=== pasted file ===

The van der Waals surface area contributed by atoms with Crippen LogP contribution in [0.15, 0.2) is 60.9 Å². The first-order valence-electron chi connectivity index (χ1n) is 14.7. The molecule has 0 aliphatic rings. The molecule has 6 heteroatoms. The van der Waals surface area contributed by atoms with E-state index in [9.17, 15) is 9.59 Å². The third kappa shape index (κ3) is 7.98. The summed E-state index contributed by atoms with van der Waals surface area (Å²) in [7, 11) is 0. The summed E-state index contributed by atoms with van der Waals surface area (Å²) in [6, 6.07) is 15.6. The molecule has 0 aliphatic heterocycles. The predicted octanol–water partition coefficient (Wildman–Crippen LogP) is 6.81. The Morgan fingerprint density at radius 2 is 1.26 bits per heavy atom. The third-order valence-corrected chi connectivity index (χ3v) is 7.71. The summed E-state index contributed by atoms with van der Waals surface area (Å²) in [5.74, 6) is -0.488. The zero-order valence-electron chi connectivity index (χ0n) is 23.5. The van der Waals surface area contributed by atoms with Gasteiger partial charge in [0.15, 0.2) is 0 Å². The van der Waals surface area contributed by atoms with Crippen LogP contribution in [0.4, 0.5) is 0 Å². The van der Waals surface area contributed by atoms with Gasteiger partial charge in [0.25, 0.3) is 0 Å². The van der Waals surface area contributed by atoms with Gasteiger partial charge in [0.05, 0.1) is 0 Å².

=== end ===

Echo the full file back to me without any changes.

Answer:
The van der Waals surface area contributed by atoms with Crippen LogP contribution in [0.15, 0.2) is 60.9 Å². The first-order valence-electron chi connectivity index (χ1n) is 14.7. The molecule has 0 aliphatic rings. The molecule has 6 heteroatoms. The van der Waals surface area contributed by atoms with E-state index in [9.17, 15) is 9.59 Å². The third kappa shape index (κ3) is 7.98. The summed E-state index contributed by atoms with van der Waals surface area (Å²) in [7, 11) is 0. The summed E-state index contributed by atoms with van der Waals surface area (Å²) in [6, 6.07) is 15.6. The molecule has 0 aliphatic heterocycles. The predicted octanol–water partition coefficient (Wildman–Crippen LogP) is 6.81. The Morgan fingerprint density at radius 2 is 1.26 bits per heavy atom. The third-order valence-corrected chi connectivity index (χ3v) is 7.71. The summed E-state index contributed by atoms with van der Waals surface area (Å²) in [5.74, 6) is -0.488. The zero-order valence-electron chi connectivity index (χ0n) is 23.5. The van der Waals surface area contributed by atoms with Gasteiger partial charge in [0.15, 0.2) is 0 Å². The van der Waals surface area contributed by atoms with Crippen LogP contribution in [0.4, 0.5) is 0 Å². The van der Waals surface area contributed by atoms with Gasteiger partial charge in [0.25, 0.3) is 0 Å². The van der Waals surface area contributed by atoms with Gasteiger partial charge in [0.05, 0.1) is 0 Å².